Joe Biden, left, embraces Bernie Sanders as Amy Klobuchar looks on. (Elise Amendola/AP)

While the candidates weren’t afraid to contrast records and experience, there were limits to how far the Democrats would go in criticizing one another. When asked if nominating Biden could be a danger considering he and his son Hunter could potentially be under investigation by Republicans, Buttigieg dismissed the theory.

“No. We’re not going to let them change the subject,” said Buttigieg. “This is not about Hunter Biden or Vice President Biden. This is about an abuse of power by the president.”

Sanders was also — literally— embraced when moderators raised Hillary Clinton’s remark that “nobody likes him.” “I like Bernie just fine,” said Klobuchar, while Biden stepped over and hugged his former Senate colleague. Klobuchar then discussed how she and Sanders had worked together on prescription drug pricing, an implicit rebuke of Clinton’s ongoing feud with her 2016 rival.

Sanders returned the favor later in the night when asked about attacks from Ohio State Sen. Nina Turner on Biden’s record on African-Americans. Sanders said that Biden was his friend and that Turner was referring only to the earlier parts of Biden’s career.

4. With no blacks on stage, race was still a topic

Elizabeth Warren and Pete Buttigieg
Elizabeth Warren and Pete Buttigieg. (Joe Raedle/Getty Images (2))

A heated exchange between Buttigieg and Warren on policing in black communities led to an extended discussion on race. Steyer brought up his support for slavery and Jim Crow reparations, and called on Biden to disavow comments from one of his South Carolina campaign surrogates that the billionaire was buying support in the state.

Warren said that a wealth tax would help close the racial wealth gap and criticized her party for not living up to prior promises.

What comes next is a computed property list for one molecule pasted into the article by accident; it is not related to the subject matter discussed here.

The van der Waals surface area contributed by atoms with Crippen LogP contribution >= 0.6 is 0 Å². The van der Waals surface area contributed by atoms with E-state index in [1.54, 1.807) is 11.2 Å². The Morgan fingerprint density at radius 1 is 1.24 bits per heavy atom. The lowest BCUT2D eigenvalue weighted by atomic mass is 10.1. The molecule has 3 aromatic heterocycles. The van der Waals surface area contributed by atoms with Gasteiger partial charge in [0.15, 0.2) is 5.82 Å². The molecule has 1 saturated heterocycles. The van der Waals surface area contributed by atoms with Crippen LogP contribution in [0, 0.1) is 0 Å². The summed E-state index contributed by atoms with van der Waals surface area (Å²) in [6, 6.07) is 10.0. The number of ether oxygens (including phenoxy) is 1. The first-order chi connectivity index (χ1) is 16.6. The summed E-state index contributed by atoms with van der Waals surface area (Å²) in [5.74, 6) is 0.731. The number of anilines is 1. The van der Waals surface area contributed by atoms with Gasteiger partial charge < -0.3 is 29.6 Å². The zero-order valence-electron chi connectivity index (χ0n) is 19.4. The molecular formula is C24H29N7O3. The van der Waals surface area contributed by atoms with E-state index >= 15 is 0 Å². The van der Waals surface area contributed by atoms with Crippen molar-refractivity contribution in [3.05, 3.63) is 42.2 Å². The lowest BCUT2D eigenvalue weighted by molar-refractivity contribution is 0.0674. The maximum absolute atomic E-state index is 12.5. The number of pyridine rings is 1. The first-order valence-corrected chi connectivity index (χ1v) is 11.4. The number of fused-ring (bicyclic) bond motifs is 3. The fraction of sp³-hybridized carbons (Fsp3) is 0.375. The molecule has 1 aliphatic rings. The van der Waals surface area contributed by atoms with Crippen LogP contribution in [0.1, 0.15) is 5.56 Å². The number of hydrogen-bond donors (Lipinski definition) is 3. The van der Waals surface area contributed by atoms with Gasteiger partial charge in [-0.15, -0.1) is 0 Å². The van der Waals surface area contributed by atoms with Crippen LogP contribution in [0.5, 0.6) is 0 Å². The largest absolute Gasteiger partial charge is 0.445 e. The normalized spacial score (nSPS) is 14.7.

“Year after year after year, election after election after election, Democrats go to people in the black community and say, ‘Boy, we really care about these issues. Racism is terrible. We all want to do something.' And then somehow the problem just seems to keep getting worse,” said Warren. “Well, I think it’s time we have real concrete plans that are going to make a difference in people’s lives.”

The conversation occurred with only one person of color on the stage — Yang, who is Asian-American — and no blacks or Hispanics, following the departures of Sen. Kamala Harris, Sen. Cory Booker and former Housing Secretary Julián Castro from the race. (Former Massachusetts Gov. Deval Patrick, who is African-American, is still running but failed to qualify for the debate.)

5. Can Klobuchar finally get a bump?

Amy Klobuchar
Sen. Amy Klobuchar of Minnesota. (Joe Raedle/Getty Images)

It happens after almost every Democratic debate: Klobuchar turns in what pundits rate as a strong performance, she gets praised in the media, and it makes little to no difference in her polling or fundraising. Klobuchar stuck to her message Friday night: Every time she’s been on the ticket in Minnesota, she does well in traditionally Republican areas, pulling down-ballot Democrats up with her. She had a strong closing statement, repeatedly contrasted her experience with Buttigieg and didn’t face questions about her record as a prosecutor that have been raised by civil-rights advocates in Minneapolis. After finishing fifth in Iowa and with limited support from nonwhite voters who play a larger role in upcoming states, Klobuchar likely needs a strong result in New Hampshire to stay in the race. We will find out Tuesday night if her attacks on Buttigieg were enough to curb his momentum among Granite State voters and give her a bump. Early returns were positive, as Klobuchar’s campaign said that she had raised more money during this debate than any prior one before it had even ended.

2020 Democratic presidential candidates
Adam Glanzman/Bloomberg via Getty Images